The biodiversity survey team have agreed to continue their recording sessions through the winter. So for the first time we will have data all year round. In January there are few plants in flower so sighting patches of winter aconites (Eranthis hyemalis) and snowdrops (Galanthus nivalis) is possible. Look out for the hazel trees (Corylus avellana) who’s catkins, which are plentiful this year and give so much pleasure. Both male and female flowers are present but the female catkins need very close scrutiny as they are miniature structures resembling sea urchins with red filaments waving in the wind.
These capture the pollen from the yellow dangling male catkins and will eventually produce the hazel nuts. Hazel forms a really important part of the understorey. Their leaves are edible as well as the fruit and they provide shelter for a variety of birds and small mammals.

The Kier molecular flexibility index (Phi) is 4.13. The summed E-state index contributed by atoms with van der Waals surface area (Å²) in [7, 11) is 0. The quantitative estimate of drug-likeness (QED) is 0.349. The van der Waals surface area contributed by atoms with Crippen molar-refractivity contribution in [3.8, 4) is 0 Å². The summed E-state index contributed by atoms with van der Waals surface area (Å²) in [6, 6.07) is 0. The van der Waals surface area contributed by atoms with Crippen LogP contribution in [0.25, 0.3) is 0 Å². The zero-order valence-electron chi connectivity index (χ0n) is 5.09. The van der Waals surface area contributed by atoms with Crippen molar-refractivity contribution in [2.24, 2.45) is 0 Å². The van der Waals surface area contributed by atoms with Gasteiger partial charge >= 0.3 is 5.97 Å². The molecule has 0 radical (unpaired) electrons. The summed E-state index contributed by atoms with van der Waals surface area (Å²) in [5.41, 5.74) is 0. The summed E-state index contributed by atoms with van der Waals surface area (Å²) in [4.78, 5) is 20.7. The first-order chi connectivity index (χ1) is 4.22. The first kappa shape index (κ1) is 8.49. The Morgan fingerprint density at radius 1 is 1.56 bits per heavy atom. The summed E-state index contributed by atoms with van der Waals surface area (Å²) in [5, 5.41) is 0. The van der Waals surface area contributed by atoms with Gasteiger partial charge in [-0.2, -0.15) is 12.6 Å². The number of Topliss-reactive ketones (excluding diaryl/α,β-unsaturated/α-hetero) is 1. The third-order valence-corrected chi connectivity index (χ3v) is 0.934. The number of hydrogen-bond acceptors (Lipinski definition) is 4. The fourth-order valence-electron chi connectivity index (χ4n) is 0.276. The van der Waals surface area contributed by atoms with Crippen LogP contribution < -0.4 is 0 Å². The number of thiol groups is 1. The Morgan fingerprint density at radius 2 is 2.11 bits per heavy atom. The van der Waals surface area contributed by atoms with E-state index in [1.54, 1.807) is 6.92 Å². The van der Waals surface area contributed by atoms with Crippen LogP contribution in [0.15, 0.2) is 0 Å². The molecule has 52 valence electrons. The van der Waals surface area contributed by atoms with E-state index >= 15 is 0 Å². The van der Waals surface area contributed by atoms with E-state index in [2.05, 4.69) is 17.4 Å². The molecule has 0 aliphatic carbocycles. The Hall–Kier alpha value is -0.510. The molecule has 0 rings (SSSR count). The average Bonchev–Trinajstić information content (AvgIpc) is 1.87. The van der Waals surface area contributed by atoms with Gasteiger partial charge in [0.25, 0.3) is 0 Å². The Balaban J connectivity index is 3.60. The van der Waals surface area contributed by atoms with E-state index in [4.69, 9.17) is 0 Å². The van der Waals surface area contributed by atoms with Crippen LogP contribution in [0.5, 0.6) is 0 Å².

So it’s not just the opportunity to add a tick to the sightings checklist; it is another hint that spring is not too far away. On sunny mornings, when it is a little milder as well, the birdsong is a delight. While the birds we see and hear may not be the rock stars of the birding world, their song is melodious and joyful. Robins, wrens and blackbirds all seem to have their local patch; while blue tits, great tits, coal tits and long tailed tits travel in small flocks rolling along the length of the meadows in search of food. One or two have even been spotted eying up nest boxes. Just the other day I had the great pleasure of watching a goldfinch grazing for seeds on a spent teasel head, well past its best. It must have spent ten minutes working away on the plant, disappearing only to return a few minutes later to spend another ten minutes seed picking. It was a pleasure to watch.
L: winter aconites in the undergrowth. R:Little egret fishing in the Lark on a frosty afternoon, early January
photo credit: Iain Carruthers Jones.